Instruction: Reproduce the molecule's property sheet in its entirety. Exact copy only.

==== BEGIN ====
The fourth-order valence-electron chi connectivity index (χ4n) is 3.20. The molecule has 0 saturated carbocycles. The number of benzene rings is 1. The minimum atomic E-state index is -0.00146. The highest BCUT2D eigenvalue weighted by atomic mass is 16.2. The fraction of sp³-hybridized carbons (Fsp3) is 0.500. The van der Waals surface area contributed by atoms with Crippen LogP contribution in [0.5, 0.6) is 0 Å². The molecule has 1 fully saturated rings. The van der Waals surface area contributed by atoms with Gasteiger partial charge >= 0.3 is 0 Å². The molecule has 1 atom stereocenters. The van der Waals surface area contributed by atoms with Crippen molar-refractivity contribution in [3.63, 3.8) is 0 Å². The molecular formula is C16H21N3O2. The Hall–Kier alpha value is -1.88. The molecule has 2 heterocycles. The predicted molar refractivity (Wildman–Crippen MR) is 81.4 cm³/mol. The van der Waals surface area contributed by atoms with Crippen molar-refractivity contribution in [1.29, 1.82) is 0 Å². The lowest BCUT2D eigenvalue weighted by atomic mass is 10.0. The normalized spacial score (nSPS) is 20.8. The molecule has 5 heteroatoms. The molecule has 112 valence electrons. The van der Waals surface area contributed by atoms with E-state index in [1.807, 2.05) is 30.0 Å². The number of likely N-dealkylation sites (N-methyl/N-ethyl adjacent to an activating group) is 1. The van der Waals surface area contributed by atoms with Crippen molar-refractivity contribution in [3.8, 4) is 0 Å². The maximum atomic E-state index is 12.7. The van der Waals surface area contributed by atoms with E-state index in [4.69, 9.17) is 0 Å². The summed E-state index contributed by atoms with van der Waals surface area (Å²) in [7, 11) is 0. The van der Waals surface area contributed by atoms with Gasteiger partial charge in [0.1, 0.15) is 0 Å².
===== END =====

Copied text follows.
The fourth-order valence-electron chi connectivity index (χ4n) is 3.20. The molecule has 0 saturated carbocycles. The number of benzene rings is 1. The minimum atomic E-state index is -0.00146. The highest BCUT2D eigenvalue weighted by atomic mass is 16.2. The fraction of sp³-hybridized carbons (Fsp3) is 0.500. The van der Waals surface area contributed by atoms with Crippen LogP contribution in [0.5, 0.6) is 0 Å². The molecule has 1 fully saturated rings. The van der Waals surface area contributed by atoms with Gasteiger partial charge >= 0.3 is 0 Å². The molecule has 1 atom stereocenters. The van der Waals surface area contributed by atoms with Crippen molar-refractivity contribution in [3.63, 3.8) is 0 Å². The molecular formula is C16H21N3O2. The Hall–Kier alpha value is -1.88. The molecule has 2 heterocycles. The predicted molar refractivity (Wildman–Crippen MR) is 81.4 cm³/mol. The van der Waals surface area contributed by atoms with Crippen molar-refractivity contribution in [1.29, 1.82) is 0 Å². The lowest BCUT2D eigenvalue weighted by atomic mass is 10.0. The normalized spacial score (nSPS) is 20.8. The molecule has 5 heteroatoms. The molecule has 112 valence electrons. The van der Waals surface area contributed by atoms with E-state index in [1.807, 2.05) is 30.0 Å². The number of likely N-dealkylation sites (N-methyl/N-ethyl adjacent to an activating group) is 1. The van der Waals surface area contributed by atoms with Crippen molar-refractivity contribution in [3.8, 4) is 0 Å². The maximum atomic E-state index is 12.7. The van der Waals surface area contributed by atoms with E-state index in [4.69, 9.17) is 0 Å². The summed E-state index contributed by atoms with van der Waals surface area (Å²) in [7, 11) is 0. The van der Waals surface area contributed by atoms with Gasteiger partial charge in [0.1, 0.15) is 0 Å².